Ask yourself: would you accept a job offer if the employer was offering you half your market salary, an upfront tax bill, and a punt on the future value of company shares three to five years out with only a 5% chance of success?

We need to stop thinking of Australia’s innovation industry as an island. It is instead a small pool of high-quality talent that will hop across the pond if we don’t do everything we can to attract and retain it. In some areas we need to ensure we’re ahead of the game in terms of supporting an innovation industry, but in other areas we need to act fast  just to match the baseline in other markets. One example of the latter is addressing the tax treatment of employee share options for early-stage tech startup ventures in Australia.

Why is there a tech startup brain drain?

Australia’s startup community is increasingly mobile — the move to cloud storage and processing for many technology platforms means the founders of a new tech startup venture need little more than an airfare, a visa and a laptop to relocate to whichever global destination offers the most attractive business environment for establishing their business.

In the past, Silicon Valley has been the major destination for startup founders due to the large and well-funded community there. However in the past decade competitive startup communities have been established in several other major US cities (LA, New York, Chicago, Boulder, Las Vegas, Austin) and in several major international cities (London, Berlin, Singapore, Tel Aviv, etc). Like in Australia, these startup hubs are increasingly supported by a community of early-stage investors, mentors and service providers.

While Australia enjoys a significant quality-of-life advantage in attracting the best global startup entrepreneurs, we face several disadvantages too:

  • Very high cost of living;
  • Relatively isolated and expensive to travel from/to if customers and markets are primarily overseas;
  • Small, under-developed seed stage and venture capital ecosystem; and
  • Relatively unfavourable tax treatment for investors, founders and employees.

Employee Share Option Scheme (ESOP) reform

In most countries, ESOPs are used as a cost-effective way to motivate and reward the early-stage employees who will make the biggest difference in developing a new tech startup, while at the same time reducing the cost of employee compensation to cash-poor tech startup businesses.

Under an ESOP, employees are granted share options they can “exercise” or “strike” to buy stock in the company at a future date based on the current share price. Because successful tech startups enjoy significant capital growth, the difference between the sale price of the granted share and the exercise price of the ESOP stock option can produce a significant windfall for the employees participating in the ESOP. Employees are retained by making a proportion of the total ESOP grant available over time, typically in a series of annual tranches over three, four or five years.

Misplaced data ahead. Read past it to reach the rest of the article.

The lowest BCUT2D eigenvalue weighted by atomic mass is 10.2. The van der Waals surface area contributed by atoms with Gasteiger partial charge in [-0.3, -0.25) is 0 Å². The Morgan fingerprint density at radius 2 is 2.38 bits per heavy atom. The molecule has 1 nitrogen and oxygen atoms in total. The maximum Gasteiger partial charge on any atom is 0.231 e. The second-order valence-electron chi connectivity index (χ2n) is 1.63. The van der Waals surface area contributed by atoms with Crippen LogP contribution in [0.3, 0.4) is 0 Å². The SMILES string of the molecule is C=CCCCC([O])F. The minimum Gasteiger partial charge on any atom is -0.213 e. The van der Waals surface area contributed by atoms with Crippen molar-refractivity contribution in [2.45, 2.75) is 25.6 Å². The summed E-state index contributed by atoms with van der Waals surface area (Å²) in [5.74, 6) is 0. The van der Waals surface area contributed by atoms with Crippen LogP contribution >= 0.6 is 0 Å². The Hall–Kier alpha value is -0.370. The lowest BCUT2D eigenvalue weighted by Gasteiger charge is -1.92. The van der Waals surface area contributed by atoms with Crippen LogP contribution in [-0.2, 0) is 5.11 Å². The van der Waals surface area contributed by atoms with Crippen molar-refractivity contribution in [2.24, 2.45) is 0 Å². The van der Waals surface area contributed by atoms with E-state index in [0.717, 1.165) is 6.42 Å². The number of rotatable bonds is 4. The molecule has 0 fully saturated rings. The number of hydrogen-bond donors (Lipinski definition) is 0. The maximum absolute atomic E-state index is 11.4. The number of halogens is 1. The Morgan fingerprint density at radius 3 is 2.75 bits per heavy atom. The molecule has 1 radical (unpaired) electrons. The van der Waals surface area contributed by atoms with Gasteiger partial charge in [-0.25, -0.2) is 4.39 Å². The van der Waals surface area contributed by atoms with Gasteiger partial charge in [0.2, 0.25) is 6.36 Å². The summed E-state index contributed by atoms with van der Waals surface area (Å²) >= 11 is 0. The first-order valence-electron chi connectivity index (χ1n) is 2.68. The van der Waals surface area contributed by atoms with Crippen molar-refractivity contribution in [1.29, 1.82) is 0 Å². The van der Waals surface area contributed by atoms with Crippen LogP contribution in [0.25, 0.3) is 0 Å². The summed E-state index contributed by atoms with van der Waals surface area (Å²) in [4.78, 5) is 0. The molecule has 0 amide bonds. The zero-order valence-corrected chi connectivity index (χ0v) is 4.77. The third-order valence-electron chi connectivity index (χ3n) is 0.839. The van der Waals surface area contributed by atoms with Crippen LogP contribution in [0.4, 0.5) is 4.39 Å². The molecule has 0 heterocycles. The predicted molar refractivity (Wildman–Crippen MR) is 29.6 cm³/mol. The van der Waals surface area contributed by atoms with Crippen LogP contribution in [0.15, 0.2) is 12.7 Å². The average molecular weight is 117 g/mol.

It’s important to note that ESOP schemes are not without their risks and costs.

For the employee, ESOP options are granted as part of a compensation package featuring a salary significantly lower than their current market rate. The employee balances the salary foregone against their ability to contribute to the market value of the company, which in turn may provide a return when share options are exercised.

For the employer, ESOP schemes can be expensive to establish and maintain. If the future share price drops below the strike price, employees may be demotivated rather than motivated by remaining with the company.

Australia’s tax treatment of ESOP equity makes ESOPs almost completely impractical to setup and administer, and makes them difficult to offer as a means of attracting and retaining key talent.
Currently employees granted ESOP share options in Australia are taxed on receipt at the market value of the underlying share. For instance, an employee granted 10,000 options to purchase shares in 12 months time at a strike price of $0.10 is considered by the ATO to have received a taxable benefit of $100,000.00 and tax is payable in the tax year the options are granted.

This is inequitable because the employee owes tax immediately, and yet is unable to earn anything from exercising the 10,000 share options for another 12 months, and even then, will only receive a benefit if the shares they receive are worth more than the $0.10 strike price.

A tool meant to motivate and retain employees in other markets actively demotivates employees in Australia because instead of receiving a benefit, the employee receives an immediate and significant tax debt, without any assistance to bridge the gap between tax owed and the potential and uncertain future profit on the sale of ESOP shares.

It’s important to remember that the odds of Australian employees seeing a profit from the sale of ESOP shares are low — the 2012 Startup Genome report on the Australian startup industry found that fewer than 5% of Australian startups went on to achieve success.

This article was originally posted on CeBIT

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